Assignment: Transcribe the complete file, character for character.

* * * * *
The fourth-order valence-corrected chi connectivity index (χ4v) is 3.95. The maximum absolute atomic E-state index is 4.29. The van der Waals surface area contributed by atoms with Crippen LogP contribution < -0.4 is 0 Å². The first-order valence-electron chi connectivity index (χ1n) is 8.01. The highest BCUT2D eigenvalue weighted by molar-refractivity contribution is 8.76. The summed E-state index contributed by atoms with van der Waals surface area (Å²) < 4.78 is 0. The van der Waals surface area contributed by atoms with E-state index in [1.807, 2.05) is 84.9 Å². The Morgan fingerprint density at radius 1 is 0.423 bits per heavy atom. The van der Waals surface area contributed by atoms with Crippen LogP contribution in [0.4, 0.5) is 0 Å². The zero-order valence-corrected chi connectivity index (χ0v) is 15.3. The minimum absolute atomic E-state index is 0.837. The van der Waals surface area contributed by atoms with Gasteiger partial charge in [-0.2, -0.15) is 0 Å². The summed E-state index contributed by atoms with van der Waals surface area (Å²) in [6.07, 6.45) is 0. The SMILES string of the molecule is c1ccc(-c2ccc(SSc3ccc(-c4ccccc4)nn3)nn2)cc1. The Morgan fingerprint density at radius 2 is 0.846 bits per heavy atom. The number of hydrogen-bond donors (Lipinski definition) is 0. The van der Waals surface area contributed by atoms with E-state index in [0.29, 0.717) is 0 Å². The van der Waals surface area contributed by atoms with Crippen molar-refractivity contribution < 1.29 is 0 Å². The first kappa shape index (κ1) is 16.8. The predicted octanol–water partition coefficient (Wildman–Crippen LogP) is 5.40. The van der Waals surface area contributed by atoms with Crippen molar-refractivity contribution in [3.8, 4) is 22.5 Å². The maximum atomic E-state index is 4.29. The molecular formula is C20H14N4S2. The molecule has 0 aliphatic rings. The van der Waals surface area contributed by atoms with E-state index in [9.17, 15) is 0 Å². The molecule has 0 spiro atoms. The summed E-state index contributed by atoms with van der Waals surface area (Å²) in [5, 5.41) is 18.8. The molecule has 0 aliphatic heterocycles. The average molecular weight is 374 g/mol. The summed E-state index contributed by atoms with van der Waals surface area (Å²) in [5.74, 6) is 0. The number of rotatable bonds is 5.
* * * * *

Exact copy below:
The fourth-order valence-corrected chi connectivity index (χ4v) is 3.95. The maximum absolute atomic E-state index is 4.29. The van der Waals surface area contributed by atoms with Crippen LogP contribution < -0.4 is 0 Å². The first-order valence-electron chi connectivity index (χ1n) is 8.01. The highest BCUT2D eigenvalue weighted by molar-refractivity contribution is 8.76. The summed E-state index contributed by atoms with van der Waals surface area (Å²) < 4.78 is 0. The van der Waals surface area contributed by atoms with E-state index in [1.807, 2.05) is 84.9 Å². The Morgan fingerprint density at radius 1 is 0.423 bits per heavy atom. The van der Waals surface area contributed by atoms with Crippen LogP contribution in [0.4, 0.5) is 0 Å². The zero-order valence-corrected chi connectivity index (χ0v) is 15.3. The minimum absolute atomic E-state index is 0.837. The van der Waals surface area contributed by atoms with Gasteiger partial charge in [-0.2, -0.15) is 0 Å². The summed E-state index contributed by atoms with van der Waals surface area (Å²) in [6.07, 6.45) is 0. The SMILES string of the molecule is c1ccc(-c2ccc(SSc3ccc(-c4ccccc4)nn3)nn2)cc1. The Morgan fingerprint density at radius 2 is 0.846 bits per heavy atom. The number of hydrogen-bond donors (Lipinski definition) is 0. The van der Waals surface area contributed by atoms with E-state index in [0.29, 0.717) is 0 Å². The van der Waals surface area contributed by atoms with Crippen molar-refractivity contribution < 1.29 is 0 Å². The first kappa shape index (κ1) is 16.8. The predicted octanol–water partition coefficient (Wildman–Crippen LogP) is 5.40. The van der Waals surface area contributed by atoms with Crippen molar-refractivity contribution in [3.8, 4) is 22.5 Å². The maximum atomic E-state index is 4.29. The molecular formula is C20H14N4S2. The molecule has 0 aliphatic rings. The van der Waals surface area contributed by atoms with E-state index in [9.17, 15) is 0 Å². The molecule has 0 spiro atoms. The summed E-state index contributed by atoms with van der Waals surface area (Å²) in [5, 5.41) is 18.8. The molecule has 0 aliphatic heterocycles. The average molecular weight is 374 g/mol. The summed E-state index contributed by atoms with van der Waals surface area (Å²) in [5.74, 6) is 0. The number of rotatable bonds is 5.